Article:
Year In Review – 2017

So much has happened in 2017. Let’s have a look back at a fantastic year for Movin’ On:

  • The big news of 2017 was the debut of officially licensed, remastered DVDs, which are for sale at and It took a lot of work but we finally made it happen. Many thanks to the fans for your patience and support, and to Steve, Arny, and Ron at PRO for getting us there.
  • Movin’ On began streaming on Amazon Prime. We continue to stream on Hulu, Youtube, and Yahoo View.
  • Because of an innocuous comment about an unknown little girl, Movin’ On fans scoured the internet and located Alison Grooms, who, at age five, played Charley in the episode “Will The Last Trucker Leaving Charlotte, Please Turn Out The Lights”. I spoke with Alison and published her comments and the photos she sent us. See the full interview and photos here:
  • We posted an additional ten of Barry Weitz’s Movin’ On Memories to Facebook and also added them to our website’s Episode Guide Details. Fans can now read what the Movin’ On Creator had to say about actors, writers, directors, and locations for twenty-nine episodes!
  • The Big Green Movin’ On Kenworth starred at GATS with owner Paul Sagehorn. For three days it attracted crowds, was photographed, and then left with new owner, Mark Stracener. Mark has already been a great addition to the Movin’ On family! He has the big rig on public display at Art & Speed in Collierville TN, just outside Memphis. Mark has also been enlisted to help Bill and Dennis administer the Movin’ On Fan page. It’s great to have you with us, Mark!
  • Speaking of Bill Bazen and Dennis Johnson, they continue to do a fine job leading discussions with fans and posting everything that comes to them from people all over the country. Bill’s latest kick is tracking down local newspaper articles reporting about when the Movin’ On circus came to town.
  • In 2017 our Facebook likes grew to over 3700. That’s a 22% gain over one year!
  • Also continuing strong is the Movin’ On Museum. Bill’s had over 1000 visits and loves nothing more than showing off his wonderful collection of memorabilia. Stop by when you’re near Wake Forrest, NC. But please call ahead!

On the sad side we lost a real friend of the family in 2017. Bill’s sister, Brenda, passed after a long illness. We will all miss her.

Looking forward to 2018 –

  • We hope to remaster In Tandem, the Movin’ On Pilot! Once that is done, releasing it on DVD would be the next step.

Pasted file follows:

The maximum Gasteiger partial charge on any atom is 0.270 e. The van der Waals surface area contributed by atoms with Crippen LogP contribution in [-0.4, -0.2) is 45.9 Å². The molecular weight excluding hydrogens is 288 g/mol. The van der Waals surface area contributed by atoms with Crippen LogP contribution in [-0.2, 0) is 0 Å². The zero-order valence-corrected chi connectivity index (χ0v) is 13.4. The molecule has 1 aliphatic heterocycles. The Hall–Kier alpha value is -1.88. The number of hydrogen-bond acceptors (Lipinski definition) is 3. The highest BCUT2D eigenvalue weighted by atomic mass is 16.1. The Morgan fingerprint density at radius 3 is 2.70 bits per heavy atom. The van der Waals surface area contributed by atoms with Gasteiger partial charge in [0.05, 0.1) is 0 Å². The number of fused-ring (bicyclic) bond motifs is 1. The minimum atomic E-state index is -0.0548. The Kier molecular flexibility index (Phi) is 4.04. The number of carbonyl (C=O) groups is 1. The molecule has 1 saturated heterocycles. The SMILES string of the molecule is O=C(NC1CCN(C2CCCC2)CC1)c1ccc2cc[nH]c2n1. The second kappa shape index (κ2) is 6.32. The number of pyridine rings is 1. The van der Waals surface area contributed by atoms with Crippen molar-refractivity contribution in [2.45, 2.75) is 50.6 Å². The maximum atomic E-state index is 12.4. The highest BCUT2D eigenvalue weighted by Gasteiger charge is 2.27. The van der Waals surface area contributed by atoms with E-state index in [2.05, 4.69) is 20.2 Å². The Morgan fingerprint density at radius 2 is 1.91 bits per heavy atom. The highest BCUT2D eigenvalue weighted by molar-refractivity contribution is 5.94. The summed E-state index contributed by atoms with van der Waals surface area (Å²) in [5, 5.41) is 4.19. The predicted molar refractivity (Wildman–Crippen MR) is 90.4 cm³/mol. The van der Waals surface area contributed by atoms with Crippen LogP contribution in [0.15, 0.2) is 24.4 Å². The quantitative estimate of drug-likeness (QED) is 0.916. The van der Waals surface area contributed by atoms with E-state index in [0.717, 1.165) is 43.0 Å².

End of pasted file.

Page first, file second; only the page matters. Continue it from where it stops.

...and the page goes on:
• We signed an agreement with Truckworx, a major Kenworth dealership with locations in Alabama and Mississippi, to build new, Movin’ On, “Special Edition” Kenworth tractors! Each big rig will boast the Movin’ On paint scheme and other Movin’ On goodies. Truckworx expects to show off a pair of them at GATS 2018, alongside Mark’s original. Visit Truckworx and get yours so you can “Do it like Pruitt”!
  • We hope to make original Movin’ On music available to fans. Our show had well known composers and we’d love to highlight their contributions to Movin’ On. What can be done is unclear at this point, but the desire to do something is strong.

Lastly, a very, very long shot for 2018 is a reboot! I only mention it because Barry and I have spoken with a talent agency and they are exploring opportunities. Take it with a grain of salt people.

Barry in the cab of the Movin' On Kenworth for the first time in 40-years

Barry in the cab of Movin’ On Kenworth


Music Bumpers

“Movin’ On” New Year’s gift for all fans!

Landslide 1/2 inch audio master ltape

Landslide 1/2 inch audio master tape

Landslide 1/2 inch audio master label

Landslide 1/2 inch audio master label












All are welcome to a free mp3 download of “Movin’ On” bumpers! Bumpers are short “music stings” that lead in and out of the commercial breaks on the half-hour, in the day known as Station ID Breaks. These bumpers are from the episode “Landslide”. Bumpers were not included in the remasters because we eliminated the commercial breaks. So enjoy these long unheard musical goodies.

If these snippets please you and you have a few coins to spare, a donation will help us bring more of this type of unavailable content to you in the future.


    Free Download

Merry Christmas 2017

This year’s Christmas Greeting included our Christmas card plus a plug for newly available “Movin’ On” DVD sets.


Christmas Card 2017

Merry Christmas & Happy New Year to all of our “Movin’ On” family

Thank you for making 2017 the best year yet for the Movin’ On revival. Your love and dedication is truly remarkable. This year, with your help we’ve been able to provide even more ways for fans to see our vintage programs. In addition to streaming options; Amazon Prime, Hulu, Yahoo, and Youtube, we now offer fans the chance to own the entire series with the first ever high quality, remastered DVDs.